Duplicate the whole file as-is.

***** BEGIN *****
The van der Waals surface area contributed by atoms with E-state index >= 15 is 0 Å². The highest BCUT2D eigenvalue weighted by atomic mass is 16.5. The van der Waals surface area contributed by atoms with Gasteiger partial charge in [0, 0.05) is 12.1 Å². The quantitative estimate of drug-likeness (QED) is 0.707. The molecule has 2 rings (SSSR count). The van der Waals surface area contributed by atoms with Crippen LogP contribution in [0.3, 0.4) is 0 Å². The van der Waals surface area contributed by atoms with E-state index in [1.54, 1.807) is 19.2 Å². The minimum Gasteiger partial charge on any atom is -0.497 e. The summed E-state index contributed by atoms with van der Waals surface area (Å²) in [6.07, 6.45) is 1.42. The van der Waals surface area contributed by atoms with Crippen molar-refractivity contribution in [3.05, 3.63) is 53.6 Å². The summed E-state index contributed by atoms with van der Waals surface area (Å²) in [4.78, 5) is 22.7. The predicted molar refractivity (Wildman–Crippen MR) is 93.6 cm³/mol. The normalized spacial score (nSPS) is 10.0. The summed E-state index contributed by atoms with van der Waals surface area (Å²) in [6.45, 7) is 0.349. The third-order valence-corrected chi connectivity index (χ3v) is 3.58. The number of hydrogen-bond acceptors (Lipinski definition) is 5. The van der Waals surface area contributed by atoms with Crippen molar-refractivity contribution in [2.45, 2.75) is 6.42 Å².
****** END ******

The van der Waals surface area contributed by atoms with E-state index >= 15 is 0 Å². The highest BCUT2D eigenvalue weighted by atomic mass is 16.5. The van der Waals surface area contributed by atoms with Gasteiger partial charge in [0, 0.05) is 12.1 Å². The quantitative estimate of drug-likeness (QED) is 0.707. The molecule has 2 rings (SSSR count). The van der Waals surface area contributed by atoms with Crippen LogP contribution in [0.3, 0.4) is 0 Å². The van der Waals surface area contributed by atoms with E-state index in [1.54, 1.807) is 19.2 Å². The minimum Gasteiger partial charge on any atom is -0.497 e. The summed E-state index contributed by atoms with van der Waals surface area (Å²) in [6.07, 6.45) is 1.42. The van der Waals surface area contributed by atoms with Crippen molar-refractivity contribution in [3.05, 3.63) is 53.6 Å². The summed E-state index contributed by atoms with van der Waals surface area (Å²) in [4.78, 5) is 22.7. The predicted molar refractivity (Wildman–Crippen MR) is 93.6 cm³/mol. The normalized spacial score (nSPS) is 10.0. The summed E-state index contributed by atoms with van der Waals surface area (Å²) in [6.45, 7) is 0.349. The third-order valence-corrected chi connectivity index (χ3v) is 3.58. The number of hydrogen-bond acceptors (Lipinski definition) is 5. The van der Waals surface area contributed by atoms with Crippen molar-refractivity contribution in [2.45, 2.75) is 6.42 Å².